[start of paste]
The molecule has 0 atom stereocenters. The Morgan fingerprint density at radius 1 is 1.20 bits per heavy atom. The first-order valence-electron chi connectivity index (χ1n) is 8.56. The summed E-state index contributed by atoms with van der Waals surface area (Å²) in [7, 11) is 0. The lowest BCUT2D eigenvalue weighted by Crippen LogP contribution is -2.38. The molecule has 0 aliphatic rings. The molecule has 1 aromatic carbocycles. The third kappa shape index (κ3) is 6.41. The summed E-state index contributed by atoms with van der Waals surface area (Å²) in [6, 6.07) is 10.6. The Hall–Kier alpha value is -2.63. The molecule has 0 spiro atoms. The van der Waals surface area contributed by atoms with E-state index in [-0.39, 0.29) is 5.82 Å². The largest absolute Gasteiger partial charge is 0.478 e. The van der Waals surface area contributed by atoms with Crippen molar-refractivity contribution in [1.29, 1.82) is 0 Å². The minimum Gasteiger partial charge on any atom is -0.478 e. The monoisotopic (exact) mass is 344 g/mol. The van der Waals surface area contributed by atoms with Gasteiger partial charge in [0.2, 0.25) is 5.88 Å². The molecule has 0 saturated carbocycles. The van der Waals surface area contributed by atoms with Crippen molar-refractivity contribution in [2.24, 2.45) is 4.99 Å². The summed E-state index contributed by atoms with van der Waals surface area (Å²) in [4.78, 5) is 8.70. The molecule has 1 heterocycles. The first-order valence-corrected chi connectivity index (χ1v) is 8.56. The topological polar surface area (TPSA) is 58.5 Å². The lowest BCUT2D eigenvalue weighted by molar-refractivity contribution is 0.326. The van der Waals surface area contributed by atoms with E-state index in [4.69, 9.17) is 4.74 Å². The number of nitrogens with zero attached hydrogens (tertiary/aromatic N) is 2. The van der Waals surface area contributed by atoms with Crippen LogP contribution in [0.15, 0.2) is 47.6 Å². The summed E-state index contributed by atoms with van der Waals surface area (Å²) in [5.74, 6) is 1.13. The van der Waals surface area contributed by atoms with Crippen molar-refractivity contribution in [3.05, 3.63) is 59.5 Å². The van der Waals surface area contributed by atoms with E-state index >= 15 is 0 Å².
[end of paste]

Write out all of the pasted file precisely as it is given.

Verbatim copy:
The molecule has 0 atom stereocenters. The Morgan fingerprint density at radius 1 is 1.20 bits per heavy atom. The first-order valence-electron chi connectivity index (χ1n) is 8.56. The summed E-state index contributed by atoms with van der Waals surface area (Å²) in [7, 11) is 0. The lowest BCUT2D eigenvalue weighted by Crippen LogP contribution is -2.38. The molecule has 0 aliphatic rings. The molecule has 1 aromatic carbocycles. The third kappa shape index (κ3) is 6.41. The summed E-state index contributed by atoms with van der Waals surface area (Å²) in [6, 6.07) is 10.6. The Hall–Kier alpha value is -2.63. The molecule has 0 spiro atoms. The van der Waals surface area contributed by atoms with E-state index in [-0.39, 0.29) is 5.82 Å². The largest absolute Gasteiger partial charge is 0.478 e. The van der Waals surface area contributed by atoms with Crippen molar-refractivity contribution in [1.29, 1.82) is 0 Å². The minimum Gasteiger partial charge on any atom is -0.478 e. The monoisotopic (exact) mass is 344 g/mol. The van der Waals surface area contributed by atoms with Gasteiger partial charge in [0.2, 0.25) is 5.88 Å². The molecule has 0 saturated carbocycles. The van der Waals surface area contributed by atoms with Crippen molar-refractivity contribution in [2.24, 2.45) is 4.99 Å². The summed E-state index contributed by atoms with van der Waals surface area (Å²) in [4.78, 5) is 8.70. The molecule has 1 heterocycles. The first-order valence-corrected chi connectivity index (χ1v) is 8.56. The topological polar surface area (TPSA) is 58.5 Å². The lowest BCUT2D eigenvalue weighted by molar-refractivity contribution is 0.326. The van der Waals surface area contributed by atoms with E-state index in [4.69, 9.17) is 4.74 Å². The number of nitrogens with zero attached hydrogens (tertiary/aromatic N) is 2. The van der Waals surface area contributed by atoms with Crippen LogP contribution in [0.15, 0.2) is 47.6 Å². The summed E-state index contributed by atoms with van der Waals surface area (Å²) in [5.74, 6) is 1.13. The van der Waals surface area contributed by atoms with Crippen molar-refractivity contribution in [3.05, 3.63) is 59.5 Å². The van der Waals surface area contributed by atoms with E-state index >= 15 is 0 Å².